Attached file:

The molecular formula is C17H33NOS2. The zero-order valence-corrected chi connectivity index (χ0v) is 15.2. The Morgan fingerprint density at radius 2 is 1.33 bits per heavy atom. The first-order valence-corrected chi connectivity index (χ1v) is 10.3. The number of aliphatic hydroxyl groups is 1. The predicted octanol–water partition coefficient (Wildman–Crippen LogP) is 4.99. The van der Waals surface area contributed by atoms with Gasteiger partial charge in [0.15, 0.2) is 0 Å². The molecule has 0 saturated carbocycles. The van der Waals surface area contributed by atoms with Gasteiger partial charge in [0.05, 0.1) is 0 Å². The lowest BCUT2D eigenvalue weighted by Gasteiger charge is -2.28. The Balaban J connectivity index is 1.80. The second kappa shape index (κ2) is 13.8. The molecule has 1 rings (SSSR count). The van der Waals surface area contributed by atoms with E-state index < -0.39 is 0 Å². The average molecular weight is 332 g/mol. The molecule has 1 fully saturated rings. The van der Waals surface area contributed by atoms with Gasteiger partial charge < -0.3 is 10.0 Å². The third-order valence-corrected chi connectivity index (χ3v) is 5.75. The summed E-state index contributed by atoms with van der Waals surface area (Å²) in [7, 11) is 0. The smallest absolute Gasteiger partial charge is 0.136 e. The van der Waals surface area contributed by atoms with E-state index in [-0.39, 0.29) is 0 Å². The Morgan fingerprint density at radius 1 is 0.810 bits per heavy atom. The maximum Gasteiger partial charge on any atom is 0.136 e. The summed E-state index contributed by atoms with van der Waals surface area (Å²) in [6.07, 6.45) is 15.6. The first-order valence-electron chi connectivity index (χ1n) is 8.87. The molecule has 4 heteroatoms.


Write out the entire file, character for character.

The molecular formula is C17H33NOS2. The zero-order valence-corrected chi connectivity index (χ0v) is 15.2. The Morgan fingerprint density at radius 2 is 1.33 bits per heavy atom. The first-order valence-corrected chi connectivity index (χ1v) is 10.3. The number of aliphatic hydroxyl groups is 1. The predicted octanol–water partition coefficient (Wildman–Crippen LogP) is 4.99. The van der Waals surface area contributed by atoms with Gasteiger partial charge in [0.15, 0.2) is 0 Å². The molecule has 0 saturated carbocycles. The van der Waals surface area contributed by atoms with Gasteiger partial charge in [0.05, 0.1) is 0 Å². The lowest BCUT2D eigenvalue weighted by Gasteiger charge is -2.28. The Balaban J connectivity index is 1.80. The second kappa shape index (κ2) is 13.8. The molecule has 1 rings (SSSR count). The van der Waals surface area contributed by atoms with E-state index < -0.39 is 0 Å². The average molecular weight is 332 g/mol. The molecule has 1 fully saturated rings. The van der Waals surface area contributed by atoms with Gasteiger partial charge < -0.3 is 10.0 Å². The third-order valence-corrected chi connectivity index (χ3v) is 5.75. The summed E-state index contributed by atoms with van der Waals surface area (Å²) in [7, 11) is 0. The smallest absolute Gasteiger partial charge is 0.136 e. The van der Waals surface area contributed by atoms with E-state index in [-0.39, 0.29) is 0 Å². The Morgan fingerprint density at radius 1 is 0.810 bits per heavy atom. The maximum Gasteiger partial charge on any atom is 0.136 e. The summed E-state index contributed by atoms with van der Waals surface area (Å²) in [6.07, 6.45) is 15.6. The first-order valence-electron chi connectivity index (χ1n) is 8.87. The molecule has 4 heteroatoms.